“Useful to the novice cook or the professional chef, How to Cook Everything is a tour de force cookbook by Mark Bittman. Mark lends his considerable knowledge and clear, concise writing style to explanations of techniques and quick, classic recipes. This is a complete, reliable cookbook.”
NO MAJOR SPOILERS
Let me begin by making two points about this book – How to Eat: All Your Food and Diet
Questions Answered by Mark Bittman and David L Katz. First, I like the book because it has
concise, easy-to-understand answers to so many of the questions asked by vegans (like me),
vegan curious (people considering moving toward vegan), and others who are also keen to
better understand the links between food, on one hand, and health, environment, and kindness
toward our fellow animals, on the other hand. As I listened to the audiobook version of How
to Eat, I found myself wishing I could memorize some of their answers.
Not a 100% Vegan Book
Second, readers of this review should know that the book’s authors do not advocate that we eat 100% plant-based as the only way to go. The authors do, however, say that plant-based eating can be fine, and they do advocate what they call “plant-predominant” diets. They suggest that humans thrive on diets that are based on whole foods, minimally processed, mostly (or all) plants, and plain water.
Indeed, several other recent books support vegan at the same time they also support other options that greatly minimize animal-based foods. Examples of such books include the Blue Zones books based on the diet and lifestyles found in small parts of the world with large percentages of people who live to 100 and beyond.
Along similar lines, the books of Michael Pollan, including In Defense of Food, advocate that we eat “Food. Not too much. Mostly plants.” When Pollan says “food,” he means whole food, not processed food; he means potatoes not potato chips.
In 2009, Jonathan Safron Foer wrote Eating Animals, a detailed indictment of the horrors of industrial animal agriculture. In 2019, he published We Are The Weather, which explains the great damage that the production of animal-based foods cause to the environment . Nevertheless, in that same 2019 book, Foer suggests people might want to try Vegan Before 6 diets, in which they eat vegan for breakfast and lunch but possibly eat animal foods for dinner.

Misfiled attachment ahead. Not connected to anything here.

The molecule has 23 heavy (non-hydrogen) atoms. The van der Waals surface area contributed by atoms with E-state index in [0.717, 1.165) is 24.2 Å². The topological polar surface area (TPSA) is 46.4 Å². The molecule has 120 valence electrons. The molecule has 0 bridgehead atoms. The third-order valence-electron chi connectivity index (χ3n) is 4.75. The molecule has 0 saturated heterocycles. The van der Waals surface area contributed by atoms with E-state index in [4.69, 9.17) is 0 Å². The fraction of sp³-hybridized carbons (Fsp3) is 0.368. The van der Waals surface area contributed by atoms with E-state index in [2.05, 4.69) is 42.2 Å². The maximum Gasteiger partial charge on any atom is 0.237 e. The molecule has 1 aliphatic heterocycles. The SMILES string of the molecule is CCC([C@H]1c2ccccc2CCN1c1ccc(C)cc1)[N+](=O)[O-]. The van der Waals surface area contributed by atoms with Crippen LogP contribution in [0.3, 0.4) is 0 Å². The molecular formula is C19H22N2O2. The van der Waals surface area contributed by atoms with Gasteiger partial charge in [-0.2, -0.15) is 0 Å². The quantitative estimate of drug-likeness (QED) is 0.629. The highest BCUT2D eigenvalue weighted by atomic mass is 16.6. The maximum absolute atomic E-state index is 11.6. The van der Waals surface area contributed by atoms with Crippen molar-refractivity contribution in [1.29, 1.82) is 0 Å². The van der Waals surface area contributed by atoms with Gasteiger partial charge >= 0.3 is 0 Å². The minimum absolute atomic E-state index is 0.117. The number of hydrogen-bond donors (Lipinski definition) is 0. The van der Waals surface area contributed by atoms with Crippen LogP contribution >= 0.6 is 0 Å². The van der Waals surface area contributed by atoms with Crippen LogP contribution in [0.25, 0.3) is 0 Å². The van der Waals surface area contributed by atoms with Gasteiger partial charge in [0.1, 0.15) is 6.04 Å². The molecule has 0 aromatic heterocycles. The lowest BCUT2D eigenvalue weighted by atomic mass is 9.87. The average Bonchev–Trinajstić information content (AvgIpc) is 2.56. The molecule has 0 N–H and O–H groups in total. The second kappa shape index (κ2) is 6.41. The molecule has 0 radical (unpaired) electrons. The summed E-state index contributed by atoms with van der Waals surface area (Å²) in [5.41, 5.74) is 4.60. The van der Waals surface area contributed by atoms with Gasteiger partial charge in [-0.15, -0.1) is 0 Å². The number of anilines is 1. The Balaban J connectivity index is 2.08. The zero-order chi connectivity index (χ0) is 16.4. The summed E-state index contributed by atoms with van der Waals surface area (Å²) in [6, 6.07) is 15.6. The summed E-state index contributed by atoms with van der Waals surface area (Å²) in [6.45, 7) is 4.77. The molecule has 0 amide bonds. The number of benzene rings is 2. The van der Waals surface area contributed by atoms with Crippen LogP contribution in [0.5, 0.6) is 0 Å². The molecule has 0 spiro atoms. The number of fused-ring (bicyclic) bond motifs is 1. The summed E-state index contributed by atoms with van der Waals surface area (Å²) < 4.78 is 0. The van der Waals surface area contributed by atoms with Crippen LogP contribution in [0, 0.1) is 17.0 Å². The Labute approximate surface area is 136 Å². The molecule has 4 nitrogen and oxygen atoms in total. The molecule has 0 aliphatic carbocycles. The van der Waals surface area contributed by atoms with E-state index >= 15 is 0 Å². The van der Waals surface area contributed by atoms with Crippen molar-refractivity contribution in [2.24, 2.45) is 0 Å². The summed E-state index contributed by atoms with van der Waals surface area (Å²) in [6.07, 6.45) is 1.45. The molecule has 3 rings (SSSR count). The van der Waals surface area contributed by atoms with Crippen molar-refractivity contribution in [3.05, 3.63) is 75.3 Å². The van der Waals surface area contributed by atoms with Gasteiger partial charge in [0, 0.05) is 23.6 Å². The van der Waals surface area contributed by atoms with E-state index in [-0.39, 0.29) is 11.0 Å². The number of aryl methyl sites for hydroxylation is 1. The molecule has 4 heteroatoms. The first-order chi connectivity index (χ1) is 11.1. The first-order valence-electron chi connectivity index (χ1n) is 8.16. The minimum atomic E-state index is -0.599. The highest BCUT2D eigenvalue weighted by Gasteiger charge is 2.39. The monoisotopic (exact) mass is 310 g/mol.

The Book’s Authors
Vegan Before 6 (VB6) is based on a book of the same title by one of the two authors of How to Eat: All Your Food and Diet Questions Answered, the book being reviewed here: Mark Bittman. Bittman is a former New York Times food writer who has written over 30 food books, including How to Cook Everything and How to Cook Everything Vegetarian. Bittman’s co-author is David L Katz, MD, a physician, president of True Health Initiative, founding director of Yale University’s Yale-Griffin Prevention Research Center, past-president of the American College of Lifestyle Medicine, and founder/CEO of Diet ID, Inc.
His views on controlling Covid-19 have been published in The New York Times.
One of Bittman and Katz’s goals seems to be to encourage us to stress less about what we eat.
The authors state the only humans and the nonhuman animals whom we feed are confused about what to eat. The book recommends a combination of science and common sense. It makes reference to research, but at the same time, the authors appreciate that there is still much that the scientists do not know. Thus, they are not shy about admitting there are some questions they cannot yet answer. Furthermore, doubt is reasonable. The authors quote the philosopher Bertrand Russell, “The whole thing wrong with the world is that fools and
fanatics are always so sure and wiser people so full of doubts.”
Vegan Is Good; Big Food Is Bad
The book has much good to say about properly planned whole food vegan diets, in particular, the benefits of 100% plant-based eating for the environment and for our fellow animals.